You don’t have to look long to find an accident, injury or death caused by distracted driving. In 2009, 20 percent of accidents causing injuries involved distracted driving. The numbers are even more startling for teenagers. Teenagers are involved in a rising number of automobile accidents, some even fatal, because of distracted driving.

Some estimates show distracted driving causes over 8,000 automobile crashes per day. Distracted driving includes anything from talking and texting on a cell phone to grooming, eating, drinking or talking to passengers in your car. Distracted driving has been compared to driving while intoxicated – both are serious problems and both have serious consequences.

Several years ago the topic wasn’t discussed or even noticed. But as people become more connected with GPS devices, smart phones, tablets and other handheld devices, the number of accidents caused by distracted drivers is on the rise. Many states have enacted laws to crack down on the number of people who drive while distracted by outlawing the use of cell phones while driving or ticketing those who text while driving. In an effort to prevent distracted driving in Colorado, the state has passed laws prohibiting all drivers from text messaging and banning teens from using cell phones for any purpose while driving.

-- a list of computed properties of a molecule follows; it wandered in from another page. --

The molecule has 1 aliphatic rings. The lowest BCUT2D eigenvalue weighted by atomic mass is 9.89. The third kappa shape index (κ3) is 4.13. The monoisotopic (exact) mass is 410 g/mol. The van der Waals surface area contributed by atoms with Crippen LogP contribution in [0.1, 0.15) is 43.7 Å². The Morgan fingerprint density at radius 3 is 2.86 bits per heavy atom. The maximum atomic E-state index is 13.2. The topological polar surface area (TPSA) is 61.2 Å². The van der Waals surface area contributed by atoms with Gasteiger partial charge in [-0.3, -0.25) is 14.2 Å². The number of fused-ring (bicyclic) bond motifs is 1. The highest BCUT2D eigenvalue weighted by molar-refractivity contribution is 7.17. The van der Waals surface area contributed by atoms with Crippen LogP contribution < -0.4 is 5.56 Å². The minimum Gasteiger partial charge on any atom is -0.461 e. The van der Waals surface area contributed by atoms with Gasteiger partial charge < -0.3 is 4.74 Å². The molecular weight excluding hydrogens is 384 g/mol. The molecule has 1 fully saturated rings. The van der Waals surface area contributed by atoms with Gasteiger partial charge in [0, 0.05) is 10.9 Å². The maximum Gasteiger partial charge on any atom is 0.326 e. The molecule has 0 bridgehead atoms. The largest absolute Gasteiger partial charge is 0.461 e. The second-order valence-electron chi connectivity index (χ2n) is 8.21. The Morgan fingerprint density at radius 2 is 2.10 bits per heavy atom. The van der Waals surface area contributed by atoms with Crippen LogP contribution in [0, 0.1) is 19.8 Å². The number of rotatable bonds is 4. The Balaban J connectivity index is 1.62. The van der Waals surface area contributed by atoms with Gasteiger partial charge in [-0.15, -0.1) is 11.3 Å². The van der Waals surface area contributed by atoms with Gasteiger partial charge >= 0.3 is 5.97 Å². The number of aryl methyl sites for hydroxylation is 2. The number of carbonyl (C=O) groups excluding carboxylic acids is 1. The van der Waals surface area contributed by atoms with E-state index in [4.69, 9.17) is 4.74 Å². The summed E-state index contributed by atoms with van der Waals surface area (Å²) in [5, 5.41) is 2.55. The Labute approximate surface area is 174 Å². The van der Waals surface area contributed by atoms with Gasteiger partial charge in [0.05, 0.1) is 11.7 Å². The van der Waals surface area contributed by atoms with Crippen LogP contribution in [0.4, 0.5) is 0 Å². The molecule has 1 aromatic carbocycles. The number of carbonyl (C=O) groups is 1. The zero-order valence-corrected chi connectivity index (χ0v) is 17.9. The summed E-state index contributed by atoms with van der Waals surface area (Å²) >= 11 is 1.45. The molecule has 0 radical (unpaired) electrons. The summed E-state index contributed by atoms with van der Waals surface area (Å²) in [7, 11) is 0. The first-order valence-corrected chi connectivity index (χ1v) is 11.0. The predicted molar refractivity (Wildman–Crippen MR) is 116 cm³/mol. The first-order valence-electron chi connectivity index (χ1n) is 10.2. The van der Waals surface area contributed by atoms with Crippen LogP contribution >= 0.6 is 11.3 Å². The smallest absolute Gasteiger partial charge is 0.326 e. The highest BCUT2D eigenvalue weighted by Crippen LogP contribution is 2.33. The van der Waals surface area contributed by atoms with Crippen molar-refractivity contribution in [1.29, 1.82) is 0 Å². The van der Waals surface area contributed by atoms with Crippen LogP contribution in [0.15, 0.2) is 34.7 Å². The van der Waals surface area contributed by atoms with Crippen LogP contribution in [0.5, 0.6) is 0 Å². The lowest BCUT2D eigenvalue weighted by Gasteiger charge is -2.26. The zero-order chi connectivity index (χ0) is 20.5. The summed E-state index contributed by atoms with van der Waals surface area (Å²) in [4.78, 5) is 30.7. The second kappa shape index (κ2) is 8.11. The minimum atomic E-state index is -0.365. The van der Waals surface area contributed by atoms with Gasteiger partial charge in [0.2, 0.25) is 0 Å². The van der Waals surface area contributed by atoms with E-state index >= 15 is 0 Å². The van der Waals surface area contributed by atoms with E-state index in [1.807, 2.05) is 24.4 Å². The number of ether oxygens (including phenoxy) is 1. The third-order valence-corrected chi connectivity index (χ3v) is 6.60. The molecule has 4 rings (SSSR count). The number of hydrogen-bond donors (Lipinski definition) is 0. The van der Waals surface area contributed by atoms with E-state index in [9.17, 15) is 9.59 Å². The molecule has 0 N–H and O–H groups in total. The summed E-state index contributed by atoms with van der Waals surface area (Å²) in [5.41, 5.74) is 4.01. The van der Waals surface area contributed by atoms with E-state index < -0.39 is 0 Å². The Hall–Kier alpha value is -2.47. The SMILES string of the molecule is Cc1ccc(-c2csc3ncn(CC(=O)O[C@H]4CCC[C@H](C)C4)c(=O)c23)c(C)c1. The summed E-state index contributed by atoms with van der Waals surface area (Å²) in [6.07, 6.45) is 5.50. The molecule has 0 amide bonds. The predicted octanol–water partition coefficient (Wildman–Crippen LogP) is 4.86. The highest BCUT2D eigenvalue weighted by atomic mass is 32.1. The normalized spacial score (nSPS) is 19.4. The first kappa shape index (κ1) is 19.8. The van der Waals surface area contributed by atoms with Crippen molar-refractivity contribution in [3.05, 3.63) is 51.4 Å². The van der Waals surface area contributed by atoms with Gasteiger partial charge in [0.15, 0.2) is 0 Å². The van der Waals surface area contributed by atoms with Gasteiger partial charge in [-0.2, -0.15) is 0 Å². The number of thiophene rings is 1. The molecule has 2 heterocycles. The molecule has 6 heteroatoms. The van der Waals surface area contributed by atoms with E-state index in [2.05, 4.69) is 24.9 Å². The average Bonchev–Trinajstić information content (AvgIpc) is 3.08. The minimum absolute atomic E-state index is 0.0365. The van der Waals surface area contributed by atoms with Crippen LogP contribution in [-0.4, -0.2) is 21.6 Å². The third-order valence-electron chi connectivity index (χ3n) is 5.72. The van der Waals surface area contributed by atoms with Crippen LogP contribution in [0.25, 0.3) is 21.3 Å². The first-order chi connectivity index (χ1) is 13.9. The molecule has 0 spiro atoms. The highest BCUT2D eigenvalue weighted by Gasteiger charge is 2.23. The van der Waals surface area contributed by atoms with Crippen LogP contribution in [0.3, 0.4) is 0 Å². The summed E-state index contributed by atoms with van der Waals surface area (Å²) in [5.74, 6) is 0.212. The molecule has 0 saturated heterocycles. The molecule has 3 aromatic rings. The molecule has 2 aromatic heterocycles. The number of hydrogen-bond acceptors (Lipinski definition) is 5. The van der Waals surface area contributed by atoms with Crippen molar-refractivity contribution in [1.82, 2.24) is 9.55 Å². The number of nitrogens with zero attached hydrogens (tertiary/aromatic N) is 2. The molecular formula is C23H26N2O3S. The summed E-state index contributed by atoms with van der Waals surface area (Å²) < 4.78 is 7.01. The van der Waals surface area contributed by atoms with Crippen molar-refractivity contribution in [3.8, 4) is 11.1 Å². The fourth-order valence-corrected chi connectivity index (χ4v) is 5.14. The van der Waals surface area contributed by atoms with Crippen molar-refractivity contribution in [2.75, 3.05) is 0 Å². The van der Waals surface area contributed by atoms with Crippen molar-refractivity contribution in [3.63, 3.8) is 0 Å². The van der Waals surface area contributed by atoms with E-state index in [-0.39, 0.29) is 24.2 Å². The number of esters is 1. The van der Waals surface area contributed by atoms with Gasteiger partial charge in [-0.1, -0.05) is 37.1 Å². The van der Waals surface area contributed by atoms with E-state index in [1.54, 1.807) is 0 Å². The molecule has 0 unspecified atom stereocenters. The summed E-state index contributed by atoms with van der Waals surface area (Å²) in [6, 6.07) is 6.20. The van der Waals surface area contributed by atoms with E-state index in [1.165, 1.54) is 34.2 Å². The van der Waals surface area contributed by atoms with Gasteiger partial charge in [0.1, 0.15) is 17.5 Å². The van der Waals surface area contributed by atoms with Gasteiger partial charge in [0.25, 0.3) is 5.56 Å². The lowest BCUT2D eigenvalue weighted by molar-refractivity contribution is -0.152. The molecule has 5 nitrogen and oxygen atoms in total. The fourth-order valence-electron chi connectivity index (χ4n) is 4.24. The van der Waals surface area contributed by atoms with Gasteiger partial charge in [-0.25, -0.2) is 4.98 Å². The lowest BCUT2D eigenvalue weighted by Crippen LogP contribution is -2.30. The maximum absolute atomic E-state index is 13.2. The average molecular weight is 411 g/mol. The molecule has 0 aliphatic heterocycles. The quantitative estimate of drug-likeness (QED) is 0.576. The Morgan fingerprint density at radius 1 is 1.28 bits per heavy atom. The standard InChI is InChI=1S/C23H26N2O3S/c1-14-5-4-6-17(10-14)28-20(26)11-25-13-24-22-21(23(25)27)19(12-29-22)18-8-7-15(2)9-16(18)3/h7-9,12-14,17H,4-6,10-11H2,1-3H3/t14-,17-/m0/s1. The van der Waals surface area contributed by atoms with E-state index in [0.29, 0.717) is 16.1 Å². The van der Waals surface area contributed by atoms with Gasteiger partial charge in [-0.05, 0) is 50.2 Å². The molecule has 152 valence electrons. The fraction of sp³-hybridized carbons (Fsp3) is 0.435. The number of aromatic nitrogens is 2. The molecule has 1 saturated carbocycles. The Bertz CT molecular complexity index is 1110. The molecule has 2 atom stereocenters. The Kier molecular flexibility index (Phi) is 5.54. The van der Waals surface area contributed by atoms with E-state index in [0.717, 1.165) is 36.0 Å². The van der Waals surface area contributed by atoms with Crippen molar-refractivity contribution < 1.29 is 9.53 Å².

In addition, nearly all drivers – 94 percent – agree that talking on a cell phone or texting while driving is dangerous. Many of these drivers also believe that enacting laws to deal with the problem is something that should be done. However, it is likely that most of these people have also driven while distracted, which makes the problem so hard to address.

Teen Drivers Picking Up Bad Habits From Adults?

These statistics paint a troublesome picture. People are quick to point the finger at teenagers, saying they are among the most distracted drivers. While that may be true, it is also necessary to look at their parents, who may be inadvertently teaching their children to drive while distracted.

Parents may think they are experienced enough to juggle many things while driving, such as talking on the phone, having a discussion with their child or eating and drinking while driving. Busy lives force people to multitask, and many believe they can save time by making a call or sending a message while driving. Even though they may feel like they are accomplishing something while multitasking, they forget that they are also teaching their children by way of example to drive while distracted.

Preventing distracted driving starts with educating teenagers, but it may also be necessary to educate parents and draw attention to their role in teenagers’ behavior before the problem can be eliminated.

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